Its been a while. I seem to have gotten distracted by other things - sewing, cooking, cleaning, and most time consming pain. My recent pregnancy left me with a protruding disc, persistent back pain, and leg and foot numbess. This 2 month process of medical appoitnments has brought me to the waiting room of the surgery center for a big fat shot in my back. The best part has been that the only pain reliever I can take while breastfeeding is ibuprofen. Awesome. That doesn't do much for the numbness and tingling though which lead to constant tripping over things, like the dishwasher and curbs. The good news is I can't feel the resulting cuts, scrapes, and bruises. In reality the appoitnments have been enjoyable, despite the pain. I've met a lot of excellent doctors that love what they do and love their patients. I just got done with my injection (yes, I'm blogging on my phone on a gurney) and had great time talking to the doctor that did it. I've said before that becoming a doctor is like entering a fraternity and medical school is the hazing ritual. Once you say "medical student" the memories start flowing and the commiserating is wonderful.
It has also been fun to see the confusion and mild panic when I ask "so can I still breastfeed my son?". Which brings me to the other thing I wanted to talk about: boobs. I was happy to see the headline of my AMA digest yesterday was the new report from the CDC on breastfeeding. The headline benefit that I've seen the AMA mention repeatedly is that breastfed babies have lower rates of obesity at 9mos, which translates to a lower rate of obesity later in life. The biggest challenge I see with breastfeeding is community and environment. We've created over several generations an atmosphere in which breastfeeding is 'weird'. Case in point: I was volunteering/shadowing at a rural WIC office last week and while standing in the breastfeeding support room surrounded by posters of moms breastfeeding, a fellow medical student pointed at the Medela poster of a mom breastfeeding twins and remarked "that's kind of creepy". Meanwhile I was thinking "that chick has some mad skillz". She went on to remark that some of the children in the posters looked too old to be breastfeeding. They all looked under 12 months to me, which is the goal for WHO and the CDC. It's this kind of thinking that we need to work to change. We need to get back to a point where we as a society can see breastfeeding as normal, natural, acceptable, and totally awesome. It will help to increase breastfeeding rates, which will lead to other great health benefits: lower rates of obesity for mother and child, lower rates of breast cancer in moms, lower rates of illness in infants, better survival rates for premature infants... the list goes on. So, the next time you see a mother breastfeeding anywhere I hope you at least realize what an amazing thing she is doing for herself and her child.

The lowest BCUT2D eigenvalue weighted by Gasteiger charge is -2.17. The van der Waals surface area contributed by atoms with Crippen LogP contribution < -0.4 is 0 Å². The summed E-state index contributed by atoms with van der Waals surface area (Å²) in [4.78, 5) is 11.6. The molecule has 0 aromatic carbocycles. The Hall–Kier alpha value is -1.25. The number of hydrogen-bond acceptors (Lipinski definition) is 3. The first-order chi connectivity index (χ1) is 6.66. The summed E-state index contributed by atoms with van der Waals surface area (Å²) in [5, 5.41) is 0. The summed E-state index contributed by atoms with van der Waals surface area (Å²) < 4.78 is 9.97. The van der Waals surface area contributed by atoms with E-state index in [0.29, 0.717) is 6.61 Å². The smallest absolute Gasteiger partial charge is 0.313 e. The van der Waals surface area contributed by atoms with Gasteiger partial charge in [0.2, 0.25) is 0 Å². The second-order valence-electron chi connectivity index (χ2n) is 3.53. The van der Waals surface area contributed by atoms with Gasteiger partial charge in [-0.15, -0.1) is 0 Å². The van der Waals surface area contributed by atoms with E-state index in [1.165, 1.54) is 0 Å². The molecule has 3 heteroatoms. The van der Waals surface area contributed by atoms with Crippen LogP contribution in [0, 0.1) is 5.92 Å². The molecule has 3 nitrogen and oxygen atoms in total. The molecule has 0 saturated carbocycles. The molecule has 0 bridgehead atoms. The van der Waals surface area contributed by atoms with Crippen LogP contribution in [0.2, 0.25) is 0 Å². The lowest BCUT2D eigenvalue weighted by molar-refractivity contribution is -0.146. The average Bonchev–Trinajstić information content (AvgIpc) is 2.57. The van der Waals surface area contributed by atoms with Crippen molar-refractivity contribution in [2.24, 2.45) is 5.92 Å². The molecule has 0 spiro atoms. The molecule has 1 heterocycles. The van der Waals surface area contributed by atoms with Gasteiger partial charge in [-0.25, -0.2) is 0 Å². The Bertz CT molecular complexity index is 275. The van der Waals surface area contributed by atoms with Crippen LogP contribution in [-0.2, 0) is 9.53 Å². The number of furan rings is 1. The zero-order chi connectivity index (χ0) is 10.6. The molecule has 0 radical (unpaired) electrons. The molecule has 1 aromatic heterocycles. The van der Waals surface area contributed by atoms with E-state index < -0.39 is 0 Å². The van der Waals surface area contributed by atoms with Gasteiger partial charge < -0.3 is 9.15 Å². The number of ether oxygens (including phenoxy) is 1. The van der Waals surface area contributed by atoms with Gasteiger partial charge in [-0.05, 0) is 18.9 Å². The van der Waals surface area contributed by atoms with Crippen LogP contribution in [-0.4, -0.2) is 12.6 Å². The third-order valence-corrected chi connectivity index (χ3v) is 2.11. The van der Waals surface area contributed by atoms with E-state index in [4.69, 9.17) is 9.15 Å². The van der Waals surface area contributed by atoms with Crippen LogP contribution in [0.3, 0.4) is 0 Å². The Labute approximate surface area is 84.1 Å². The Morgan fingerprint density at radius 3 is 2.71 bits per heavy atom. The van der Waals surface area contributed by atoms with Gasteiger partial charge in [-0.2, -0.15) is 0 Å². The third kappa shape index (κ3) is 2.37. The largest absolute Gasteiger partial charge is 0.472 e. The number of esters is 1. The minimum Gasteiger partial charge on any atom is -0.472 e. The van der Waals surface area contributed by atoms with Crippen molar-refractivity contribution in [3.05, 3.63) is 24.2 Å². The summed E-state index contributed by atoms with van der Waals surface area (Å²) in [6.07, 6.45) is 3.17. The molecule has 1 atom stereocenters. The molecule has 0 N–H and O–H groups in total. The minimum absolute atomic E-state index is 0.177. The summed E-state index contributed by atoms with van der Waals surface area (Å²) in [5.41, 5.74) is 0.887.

So, with last month's challenge blown out of the water, and school starting in 4 days (which means back to the pump!), I've decided to challenge myself to pump a little extra to donate. This is something I've been wanting to do for a while, especially since I haven't been able to donate plasma, so what better time than the present.